- Saturday, 27 August 2016 07:59
by Fakir Ayaz
I was only one of millions of people that watched mesmerised the farewell to Muhammad Ali. The greatest boxer that ever lived. I had the pleasure of meeting him long long ago, and even though he was already suffering from Alzheimer disease, a cruel vicious disease that reduces a man to a shadow of himself, fumbling with little control of his hands. A truly pitiful sight. A lesson for all of how one can be so powerful, with sharp reflexes, faster than anyone else in the ring, and claim to be the greatest, yet be reduced to fumbling and bumbling - no longer the greatest. That title cannot be given to anyone here, and only belongs to Allah. To lay claim to it is to invite trouble. Christopher Reeves was another, the actor who played superman - reduced to a life of a paralysed vegetable unable to move. Maybe he had in some mistaken moment considered himself to be truly super. Well he learned a horrific lesson, one from which he never recovered. Perhaps it is wiser to not challenge God, and stay human and safe, keeping all your wits about you.
The whole farewell was orchestrated beautifully without being maudlin. The Hollywood touch was ever present. The grieving widow Lonnie was exquisitely dressed, and her lighting was perfect, with just not enough light for a sharp view, but enough lighting for the heightened shadows to add to the drama of the occasion. And drama there was, it was the US at its brilliant best.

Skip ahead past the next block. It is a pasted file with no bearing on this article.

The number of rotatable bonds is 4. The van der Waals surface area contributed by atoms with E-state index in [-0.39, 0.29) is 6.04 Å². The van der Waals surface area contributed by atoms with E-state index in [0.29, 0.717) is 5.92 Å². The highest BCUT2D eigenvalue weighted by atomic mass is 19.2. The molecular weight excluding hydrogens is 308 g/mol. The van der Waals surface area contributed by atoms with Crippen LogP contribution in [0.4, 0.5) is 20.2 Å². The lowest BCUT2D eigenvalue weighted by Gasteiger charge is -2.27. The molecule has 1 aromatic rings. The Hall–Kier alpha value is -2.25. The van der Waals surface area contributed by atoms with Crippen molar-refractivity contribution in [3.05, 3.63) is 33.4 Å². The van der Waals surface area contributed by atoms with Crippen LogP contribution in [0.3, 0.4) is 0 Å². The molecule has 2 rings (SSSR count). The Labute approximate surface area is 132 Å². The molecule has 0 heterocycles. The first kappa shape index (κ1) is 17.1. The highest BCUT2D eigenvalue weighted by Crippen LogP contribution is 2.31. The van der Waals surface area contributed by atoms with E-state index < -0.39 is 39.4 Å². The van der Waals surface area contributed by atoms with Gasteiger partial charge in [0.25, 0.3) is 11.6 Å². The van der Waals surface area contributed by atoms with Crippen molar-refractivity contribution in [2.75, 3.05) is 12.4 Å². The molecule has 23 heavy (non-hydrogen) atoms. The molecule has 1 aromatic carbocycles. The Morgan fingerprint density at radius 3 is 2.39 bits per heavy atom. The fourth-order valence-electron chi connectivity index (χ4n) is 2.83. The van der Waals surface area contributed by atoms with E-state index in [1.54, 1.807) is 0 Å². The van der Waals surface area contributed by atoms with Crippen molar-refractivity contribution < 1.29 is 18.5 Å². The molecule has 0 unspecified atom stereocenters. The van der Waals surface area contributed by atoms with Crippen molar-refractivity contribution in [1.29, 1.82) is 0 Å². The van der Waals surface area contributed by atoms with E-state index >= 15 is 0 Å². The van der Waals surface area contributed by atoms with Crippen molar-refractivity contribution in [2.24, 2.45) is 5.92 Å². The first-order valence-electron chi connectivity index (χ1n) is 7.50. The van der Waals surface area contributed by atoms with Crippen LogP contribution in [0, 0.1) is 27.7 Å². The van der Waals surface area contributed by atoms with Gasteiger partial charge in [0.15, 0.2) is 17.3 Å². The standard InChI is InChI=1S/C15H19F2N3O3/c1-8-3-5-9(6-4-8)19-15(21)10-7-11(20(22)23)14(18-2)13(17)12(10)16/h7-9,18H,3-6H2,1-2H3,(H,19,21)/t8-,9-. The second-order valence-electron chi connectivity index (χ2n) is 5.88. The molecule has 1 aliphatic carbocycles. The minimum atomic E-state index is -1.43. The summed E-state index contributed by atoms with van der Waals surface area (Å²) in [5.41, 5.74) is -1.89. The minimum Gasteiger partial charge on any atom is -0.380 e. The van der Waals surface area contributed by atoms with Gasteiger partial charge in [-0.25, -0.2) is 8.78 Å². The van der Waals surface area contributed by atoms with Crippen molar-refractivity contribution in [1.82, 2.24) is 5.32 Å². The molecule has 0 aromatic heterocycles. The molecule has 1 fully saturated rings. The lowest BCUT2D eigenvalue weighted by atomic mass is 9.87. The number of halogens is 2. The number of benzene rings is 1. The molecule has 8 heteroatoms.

Lonnie, Ali’s wife spoke her piece from memory, word perfect without a flub.
His life and times were played over, to an appreciative audience, worldwide, watched by millions. In a country like Pakistan there were many that stayed awake till 3am to watch the ceremony live. Similarly India,Bangladesh, Sri Lanka, Ali had a following everywhere. That was the magic of the man. The most recognised face on the planet.
It was this superstar quality that endeared him to us, and grieved for him in his farewell. If ever there was a man heaven bound, this was he.
I did not envy him being an American, and a foreigner. He belonged to all of us, even Pakistanis. He belonged to the world.
He has left a void, which no one can fill. Ali has left us memories, all available on tape. To be watched over and over. In his farewell, his wife Lonnie has done a superb job in giving him a send off which will be watched many times like his fights.